Yearbook of International Humanitarian Law - 2003, Volume 6; Volume 2003

Front Cover
Cambridge University Press, Dec 31, 2006 - Law - 874 pages
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The need to enforce and further develop international legal protection after 11 Sep- 3 tember 2001 has been discussed in prominent fora before. A wide range of issues (self-defence, humanitarian law, human rights, national laws and regulations, cr- inal sanctions) must be considered in this context. Different phases of application of the law (international and non-international armed conflict, peace enforcement, post-conflict peace building, etc. ) are affected. Misconceptions have been propa- 4 gated at the highest government levels and have created new problems rather than solving existing ones. Among expert observers, such developments may cause feelings of déjà vu. In the years after the adoption of the 1977 Additional Protocols, when one might have expected that all efforts would be taken to accelerate the ratification of these new instruments and ensure respect for their provisions, Protocol I was criticised as 5 being in the service of terror, an allegation that won certain influence although it 6 was promptly and convincingly refuted. Concerns expressed more recently that the application of certain rules of humanitarian law might impede the fight against 7 terrorism may stem from similar ways of thinking. They have made it necessary to explicate in detail that terrorist acts when committed during armed conflict are - rious violations of humanitarian law, prohibited without any exception in the Geneva Conventions, their Additional Protocols and other international treaties 3. ‘The attack on the World Trade Center’ ; J. J.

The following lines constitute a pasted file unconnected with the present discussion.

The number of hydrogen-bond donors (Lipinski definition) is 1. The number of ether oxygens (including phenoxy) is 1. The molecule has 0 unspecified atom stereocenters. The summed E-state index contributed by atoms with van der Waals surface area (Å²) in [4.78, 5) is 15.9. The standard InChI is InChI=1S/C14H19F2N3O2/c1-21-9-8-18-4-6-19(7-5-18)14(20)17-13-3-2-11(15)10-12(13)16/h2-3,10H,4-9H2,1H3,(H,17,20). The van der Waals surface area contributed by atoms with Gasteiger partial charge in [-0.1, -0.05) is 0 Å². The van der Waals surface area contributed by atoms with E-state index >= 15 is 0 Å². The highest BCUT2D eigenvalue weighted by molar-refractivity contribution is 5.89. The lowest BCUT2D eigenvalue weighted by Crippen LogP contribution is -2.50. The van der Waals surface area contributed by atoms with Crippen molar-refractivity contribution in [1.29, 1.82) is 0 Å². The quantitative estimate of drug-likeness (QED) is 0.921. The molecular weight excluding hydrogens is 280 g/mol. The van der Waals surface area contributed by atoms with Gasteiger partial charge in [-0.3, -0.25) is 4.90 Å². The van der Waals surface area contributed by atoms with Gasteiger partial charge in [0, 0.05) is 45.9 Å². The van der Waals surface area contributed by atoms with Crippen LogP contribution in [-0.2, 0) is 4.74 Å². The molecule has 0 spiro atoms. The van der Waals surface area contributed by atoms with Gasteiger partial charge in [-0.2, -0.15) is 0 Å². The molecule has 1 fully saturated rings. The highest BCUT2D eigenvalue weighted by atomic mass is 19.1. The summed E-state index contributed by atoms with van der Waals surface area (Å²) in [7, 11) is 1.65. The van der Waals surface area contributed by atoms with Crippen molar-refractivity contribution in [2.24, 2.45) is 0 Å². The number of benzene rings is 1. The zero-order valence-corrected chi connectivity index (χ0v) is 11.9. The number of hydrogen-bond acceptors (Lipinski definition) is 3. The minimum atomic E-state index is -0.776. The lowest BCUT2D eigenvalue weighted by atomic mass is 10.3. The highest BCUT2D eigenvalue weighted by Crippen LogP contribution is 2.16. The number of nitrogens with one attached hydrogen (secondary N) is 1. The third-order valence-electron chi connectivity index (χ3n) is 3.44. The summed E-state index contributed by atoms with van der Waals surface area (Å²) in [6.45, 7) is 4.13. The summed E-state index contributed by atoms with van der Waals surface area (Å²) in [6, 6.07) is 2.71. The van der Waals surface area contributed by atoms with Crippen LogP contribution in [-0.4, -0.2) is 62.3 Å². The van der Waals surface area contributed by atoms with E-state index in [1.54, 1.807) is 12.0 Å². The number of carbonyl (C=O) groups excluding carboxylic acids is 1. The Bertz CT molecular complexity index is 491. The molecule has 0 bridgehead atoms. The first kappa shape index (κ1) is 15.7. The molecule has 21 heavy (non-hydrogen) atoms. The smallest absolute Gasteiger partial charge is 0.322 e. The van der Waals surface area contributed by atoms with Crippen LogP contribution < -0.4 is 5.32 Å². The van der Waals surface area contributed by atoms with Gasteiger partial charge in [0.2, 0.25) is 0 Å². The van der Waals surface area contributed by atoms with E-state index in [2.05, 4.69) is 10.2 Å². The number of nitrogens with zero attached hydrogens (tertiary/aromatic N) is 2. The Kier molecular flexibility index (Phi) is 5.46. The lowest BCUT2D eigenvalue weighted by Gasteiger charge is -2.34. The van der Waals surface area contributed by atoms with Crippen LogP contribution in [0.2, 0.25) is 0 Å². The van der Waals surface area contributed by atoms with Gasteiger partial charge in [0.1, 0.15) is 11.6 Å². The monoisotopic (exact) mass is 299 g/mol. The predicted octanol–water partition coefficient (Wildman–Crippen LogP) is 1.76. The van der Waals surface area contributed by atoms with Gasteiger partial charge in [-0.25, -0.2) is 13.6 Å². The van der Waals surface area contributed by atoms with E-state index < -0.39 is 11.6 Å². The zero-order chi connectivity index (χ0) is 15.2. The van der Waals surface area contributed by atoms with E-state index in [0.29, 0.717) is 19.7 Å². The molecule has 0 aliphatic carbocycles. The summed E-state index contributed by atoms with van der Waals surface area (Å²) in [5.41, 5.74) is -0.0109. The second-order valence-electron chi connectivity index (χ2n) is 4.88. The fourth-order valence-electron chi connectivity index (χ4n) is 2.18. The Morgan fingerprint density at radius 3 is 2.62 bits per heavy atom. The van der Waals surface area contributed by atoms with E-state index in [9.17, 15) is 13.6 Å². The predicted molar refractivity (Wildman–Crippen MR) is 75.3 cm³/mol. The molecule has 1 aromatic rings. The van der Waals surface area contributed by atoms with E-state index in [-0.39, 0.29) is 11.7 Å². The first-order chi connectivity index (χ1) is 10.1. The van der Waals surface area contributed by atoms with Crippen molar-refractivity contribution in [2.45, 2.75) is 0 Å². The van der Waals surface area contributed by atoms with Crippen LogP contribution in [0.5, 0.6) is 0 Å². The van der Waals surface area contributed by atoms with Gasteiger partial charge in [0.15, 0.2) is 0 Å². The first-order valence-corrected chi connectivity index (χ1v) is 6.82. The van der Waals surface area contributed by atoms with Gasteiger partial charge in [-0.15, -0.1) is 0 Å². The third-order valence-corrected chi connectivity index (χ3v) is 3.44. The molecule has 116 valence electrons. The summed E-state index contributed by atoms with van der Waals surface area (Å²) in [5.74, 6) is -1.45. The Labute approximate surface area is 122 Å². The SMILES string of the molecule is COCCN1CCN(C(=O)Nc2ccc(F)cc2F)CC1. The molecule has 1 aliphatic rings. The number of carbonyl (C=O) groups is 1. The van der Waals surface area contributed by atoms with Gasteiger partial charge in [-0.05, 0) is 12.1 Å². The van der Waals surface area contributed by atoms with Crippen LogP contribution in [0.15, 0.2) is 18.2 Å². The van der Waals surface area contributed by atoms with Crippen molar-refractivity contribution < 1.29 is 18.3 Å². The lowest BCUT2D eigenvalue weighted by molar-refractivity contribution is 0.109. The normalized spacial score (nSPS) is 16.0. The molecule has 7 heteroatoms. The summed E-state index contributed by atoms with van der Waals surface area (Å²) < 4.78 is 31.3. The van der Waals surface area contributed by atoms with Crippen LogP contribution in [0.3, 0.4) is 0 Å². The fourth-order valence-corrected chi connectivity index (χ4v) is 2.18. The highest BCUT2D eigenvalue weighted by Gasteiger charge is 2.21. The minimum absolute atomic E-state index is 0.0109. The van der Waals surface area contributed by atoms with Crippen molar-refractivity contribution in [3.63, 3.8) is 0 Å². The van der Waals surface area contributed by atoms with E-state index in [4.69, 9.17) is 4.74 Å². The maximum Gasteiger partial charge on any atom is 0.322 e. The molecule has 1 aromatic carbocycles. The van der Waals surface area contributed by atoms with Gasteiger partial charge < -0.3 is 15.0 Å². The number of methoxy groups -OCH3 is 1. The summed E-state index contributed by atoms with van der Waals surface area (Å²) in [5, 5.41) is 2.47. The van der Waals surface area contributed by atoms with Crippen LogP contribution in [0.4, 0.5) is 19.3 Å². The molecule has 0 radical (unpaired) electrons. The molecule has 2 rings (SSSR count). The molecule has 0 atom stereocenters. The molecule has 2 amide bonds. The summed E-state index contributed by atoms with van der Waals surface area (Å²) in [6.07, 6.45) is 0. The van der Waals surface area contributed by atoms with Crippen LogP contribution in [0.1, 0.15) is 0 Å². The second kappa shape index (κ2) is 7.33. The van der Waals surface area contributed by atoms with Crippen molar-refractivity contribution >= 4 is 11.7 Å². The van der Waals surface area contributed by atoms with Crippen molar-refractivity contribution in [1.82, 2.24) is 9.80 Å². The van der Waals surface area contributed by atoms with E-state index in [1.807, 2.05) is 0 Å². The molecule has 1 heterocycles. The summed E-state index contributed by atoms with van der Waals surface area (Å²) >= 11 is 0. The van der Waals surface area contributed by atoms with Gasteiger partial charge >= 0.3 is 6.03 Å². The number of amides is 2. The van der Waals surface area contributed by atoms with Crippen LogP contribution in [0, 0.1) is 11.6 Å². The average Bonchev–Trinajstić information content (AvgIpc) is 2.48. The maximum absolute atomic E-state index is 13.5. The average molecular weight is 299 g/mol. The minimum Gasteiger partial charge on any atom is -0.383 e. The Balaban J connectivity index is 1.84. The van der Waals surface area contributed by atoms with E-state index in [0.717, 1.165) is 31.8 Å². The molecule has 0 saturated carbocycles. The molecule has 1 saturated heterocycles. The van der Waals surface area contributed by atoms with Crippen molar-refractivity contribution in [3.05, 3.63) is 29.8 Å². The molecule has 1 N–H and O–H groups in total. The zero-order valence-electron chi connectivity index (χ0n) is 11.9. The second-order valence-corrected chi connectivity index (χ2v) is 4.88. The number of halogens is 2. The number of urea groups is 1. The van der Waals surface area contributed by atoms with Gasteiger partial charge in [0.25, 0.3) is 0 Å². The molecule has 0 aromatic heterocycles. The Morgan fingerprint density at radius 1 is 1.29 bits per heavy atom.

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Contents

Introduction
4
INTERNATIONAL HUMANITARIAN LAW AFTER SEPTEMBER
11
Where should the future take us?
22
challenges and
41
Introduction
42
Challenged core principles of humanitarian protection
51
Ensuring compliance with the law
62
Conclusion
70
Violations of international humanitarian law by United Nations forces
199
The year in review
239
International criminal courts roundup
292
ICTYon illegal capture
319
The United Nations Convention on Certain Conventional Weapons
345
The journalists right to information in time of war and on dangerous mis
366
The protection of refugees in international law postSeptember 11 2001
389
The proposed trials by the US Military Commissions
409

an international
73
a response to Professor Schmitt
111
Dieter Fleck 2005
117
new tests for an old
129
Senior VicePresident International Society for Military Law and the Law of War Member of
137
DOCUMENTATION
150
Jus ad bellum jus in bello and noninternational armed conflicts
167
challenges
424
A guide to state practice concerning International Humanitarian Law
445
Classification Scheme
673
BIBLIOGRAPHY 20022003
767
TABLE OF CASES
807
Copyright

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